Q: Is My Teen’s Homework Really Too Hard…
…Or does he just not want to do it? Students who relish doing homework are few and far between, and teens with ADHD are no exception. Still, it can be hard for parents to discern whether homework is stalled due to ADHD or learning disabilities, or if their child is procrastinating out of laziness or defiance.
Q: “I don’t know how to tell the difference between ‘ADHD behavior’ and ‘teen behavior,’ especially when it comes to my son’s homework. He often complains that it’s ‘too hard’ and gets frustrated when I try to help him, but when he finally gets started, he seems to complete it without too many problems. How can I tell when he just doesn’t want to do his homework — and when he’s actually struggling with the material due to his ADHD?” —Joy
The first step is to make sure his challenges have been carefully diagnosed. Before you can properly help your son, you need to know exactly what you’re dealing with. It’s possible that, alongside his ADHD, your son has a comorbid learning disability or anxiety disorder that’s greatly impacting his ability to complete his work.
Once you’ve secured a complete, accurate diagnosis, the next step is to look at his treatment plan. Is he on medication? If he is, is it covering him during the time he needs to do his homework? You wouldn’t ask a child who wears glasses to take them off at 6 p.m. every day — but unfortunately, too many teens with ADHD are expected to complete mountains of homework each night without adequate assistance from their medication.
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The next step would be to talk to your son’s teachers, to get a sense of his in-class work and the quality of his at-home assignments. Is he frequently turning in unfinished classwork or making the same complaints to his teacher? Does the teacher see specific areas where he is falling behind, or has she noticed a tendency toward anxiety or procrastination in class? If these problems are repeatedly occurring throughout the school day as well as at home — and his treatment plan is optimized to the best of your ability — it may be a sign that your child is struggling to manage his ADHD symptoms and keep up with the material that’s been presented to him.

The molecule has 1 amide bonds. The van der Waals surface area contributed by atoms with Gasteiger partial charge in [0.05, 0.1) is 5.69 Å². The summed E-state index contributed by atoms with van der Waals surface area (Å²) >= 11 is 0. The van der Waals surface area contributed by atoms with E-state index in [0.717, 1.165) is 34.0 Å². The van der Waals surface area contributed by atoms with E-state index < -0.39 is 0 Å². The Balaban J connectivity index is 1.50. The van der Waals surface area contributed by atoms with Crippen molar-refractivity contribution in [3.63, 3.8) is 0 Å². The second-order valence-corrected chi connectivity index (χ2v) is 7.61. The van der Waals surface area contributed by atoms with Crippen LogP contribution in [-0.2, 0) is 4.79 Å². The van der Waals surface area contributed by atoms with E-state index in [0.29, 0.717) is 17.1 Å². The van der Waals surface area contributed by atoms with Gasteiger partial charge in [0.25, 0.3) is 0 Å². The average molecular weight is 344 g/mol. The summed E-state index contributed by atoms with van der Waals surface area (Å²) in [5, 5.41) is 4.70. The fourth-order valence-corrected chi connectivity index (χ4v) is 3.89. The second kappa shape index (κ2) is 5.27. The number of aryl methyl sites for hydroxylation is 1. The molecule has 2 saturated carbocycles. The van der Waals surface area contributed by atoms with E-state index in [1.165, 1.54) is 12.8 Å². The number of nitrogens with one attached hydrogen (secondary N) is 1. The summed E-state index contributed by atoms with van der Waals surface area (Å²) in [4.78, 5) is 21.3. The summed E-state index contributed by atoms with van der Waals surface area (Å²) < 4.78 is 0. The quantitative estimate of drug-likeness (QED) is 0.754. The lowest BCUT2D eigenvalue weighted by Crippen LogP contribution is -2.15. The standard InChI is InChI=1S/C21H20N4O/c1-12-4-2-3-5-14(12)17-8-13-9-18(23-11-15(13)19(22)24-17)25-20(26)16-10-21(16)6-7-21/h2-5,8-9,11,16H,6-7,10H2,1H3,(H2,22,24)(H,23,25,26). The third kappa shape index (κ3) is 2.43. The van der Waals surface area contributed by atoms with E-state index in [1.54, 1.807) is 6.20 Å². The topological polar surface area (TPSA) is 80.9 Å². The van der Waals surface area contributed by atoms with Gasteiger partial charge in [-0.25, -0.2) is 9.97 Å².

At that point, you’ll likely need to call a meeting with the school’s IEP team (if applicable) to discuss how your son can better meet his academic challenges. If an IEP or 504 isn’t available, the best course is to communicate more with his teachers — either with a weekly check-in, a form that teachers sign when your son completes his work each day, or something similar. Oftentimes, a little more supervision is enough to get a teen through a slump, especially when — as in your son’s case — it appears that he can complete his work, when properly motivated to do so.
If you still suspect that your son just doesn’t want to do his homework, try implementing a simple reward system. Tell him that if he completes his homework by a certain time on X number of days, he’ll get an additional privilege or item that he’s been asking for. Teens with ADHD who push back against homework often do so because they don’t think it has a purpose; adding external incentives is a good way to make the benefits of homework concrete for teens with ADHD.
Thomas E. Brown, Ph.D., is a member of ADDitude’s ADHD Medical Review Panel.
This advice came from “The Teen Years with ADHD: A Practical, Proactive Parent’s Guide,” an April 2018 ADDitude webinar lead by Thomas Brown, Ph.D., that is now available for free replay here.
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The opinions and suggestions presented above are intended for your general knowledge only and are not a substitute for professional medical advice or treatment for specific medical conditions. You should not use this information to diagnose or treat a health problem or disease without consulting with a qualified healthcare provider. Please consult your healthcare provider with any questions or concerns you may have regarding your own or your child’s condition.